Silver

Used as an art medium for thousands of years, silver has an ancient past. Mentioned in the Bible, silver was mined during the 4 th millennium B.C. (in the area of present-day Turkey) as new techniques were discovered to separate it from lead. Integral to the Roman Empire and its currency stability, silver has been used to produce coins, jewelry, and a myriad of functional items that range from buttons to utensils. As a precious metal, silver has long been regarded as second to gold, but its popularity as a precious substance has not waned over time. Artisans or, rather, silversmiths, historically trained to learn the properties of silver and techniques to fashion this metal into various objects.





The silver mining industry in Europe shifted from Anatolia to Greece around the year 1200 B.C. These early stores of silver helped support the ancient civilizations of Greece, Crete, and the Near East. By 100 A.D., the silver center shifted to Spain; soon after, more stores of silver were discovered in Eastern Europe and present-day Germany. The influx of silver led to the development of more elaborate techniques for crafting art works with the metal. Many of these works are revered as priceless works that are housed in the world’s most renowned museums.

Even so, the discovery of the New World and its rich silver stores catapulted silver into a major mining industry which would impact the entire world. Today, global silver production exceeds 670 million troy ounces. While often associated with coins, ingots, and other forms of currency, silver was frequently fashioned into useful objects such as goblets, plates, silverware, and various other vessels. The first silver coins date to the eastern Mediterranean around the year 550 B.C. Currently as well as historically silver is made into jewelry and is among the most popular metals used in jewelry design.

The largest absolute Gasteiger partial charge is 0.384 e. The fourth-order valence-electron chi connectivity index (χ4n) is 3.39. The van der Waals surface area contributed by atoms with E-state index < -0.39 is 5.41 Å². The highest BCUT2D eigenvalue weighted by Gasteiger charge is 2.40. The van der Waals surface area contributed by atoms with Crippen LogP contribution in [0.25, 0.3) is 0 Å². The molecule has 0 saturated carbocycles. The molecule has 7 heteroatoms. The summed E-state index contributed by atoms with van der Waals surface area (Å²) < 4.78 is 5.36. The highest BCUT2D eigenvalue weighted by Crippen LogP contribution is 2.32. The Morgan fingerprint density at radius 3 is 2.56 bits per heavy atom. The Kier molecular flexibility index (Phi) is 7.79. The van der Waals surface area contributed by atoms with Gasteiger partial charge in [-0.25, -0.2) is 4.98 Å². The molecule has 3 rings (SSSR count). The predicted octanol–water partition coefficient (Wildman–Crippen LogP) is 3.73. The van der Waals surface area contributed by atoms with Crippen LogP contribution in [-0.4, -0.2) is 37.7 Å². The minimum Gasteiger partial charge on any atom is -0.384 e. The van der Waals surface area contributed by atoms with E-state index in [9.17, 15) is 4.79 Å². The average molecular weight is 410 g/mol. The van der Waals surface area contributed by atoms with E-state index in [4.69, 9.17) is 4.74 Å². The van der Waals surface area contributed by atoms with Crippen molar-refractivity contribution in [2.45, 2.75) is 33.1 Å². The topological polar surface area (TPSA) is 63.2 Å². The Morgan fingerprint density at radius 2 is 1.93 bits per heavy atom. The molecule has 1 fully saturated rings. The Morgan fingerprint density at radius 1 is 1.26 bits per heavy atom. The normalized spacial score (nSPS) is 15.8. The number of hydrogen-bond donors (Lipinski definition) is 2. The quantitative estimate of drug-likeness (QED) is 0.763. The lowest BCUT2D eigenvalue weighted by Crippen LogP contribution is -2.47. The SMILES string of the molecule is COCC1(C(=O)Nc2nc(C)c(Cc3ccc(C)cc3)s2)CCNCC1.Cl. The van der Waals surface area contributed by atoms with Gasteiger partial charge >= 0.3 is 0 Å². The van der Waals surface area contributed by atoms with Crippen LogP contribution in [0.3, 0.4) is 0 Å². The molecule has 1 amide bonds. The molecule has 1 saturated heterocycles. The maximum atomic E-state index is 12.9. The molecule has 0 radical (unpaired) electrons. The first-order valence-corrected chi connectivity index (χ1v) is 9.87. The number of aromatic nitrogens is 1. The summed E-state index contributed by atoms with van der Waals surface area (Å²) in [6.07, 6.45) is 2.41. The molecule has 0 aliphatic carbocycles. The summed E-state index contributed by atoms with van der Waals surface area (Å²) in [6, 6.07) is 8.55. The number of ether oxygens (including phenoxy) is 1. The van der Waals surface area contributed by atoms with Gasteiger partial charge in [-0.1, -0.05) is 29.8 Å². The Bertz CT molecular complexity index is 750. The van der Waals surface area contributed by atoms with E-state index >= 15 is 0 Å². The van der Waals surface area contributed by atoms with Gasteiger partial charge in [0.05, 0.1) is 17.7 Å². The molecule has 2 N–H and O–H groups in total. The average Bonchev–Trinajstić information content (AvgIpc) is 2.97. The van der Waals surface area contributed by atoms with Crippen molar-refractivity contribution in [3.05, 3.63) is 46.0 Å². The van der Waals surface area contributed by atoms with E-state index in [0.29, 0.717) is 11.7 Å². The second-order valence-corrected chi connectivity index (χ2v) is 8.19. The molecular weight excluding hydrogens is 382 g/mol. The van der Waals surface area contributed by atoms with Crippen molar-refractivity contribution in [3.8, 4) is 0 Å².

As a lustrous metal that is very resilient and resistant to corrosion, silver has been prized among artisans the world over. The formidability of this metal allows crafters to easily work with it; silver can even be transformed into a wire with the width of a human hair, so it can be used to create both rustic and ornate objects. In jewelry design, silver is used to make chains, rings, brooches, lockets, and nearly every type of jewel imaginable. Silver was particularly fashionable among jewelry designers during the Arts and Crafts era of the late nineteenth and early twentieth centuries. Finally, silver has been used to render many precious objects from vases to frames. Its popularity as an art medium continues today.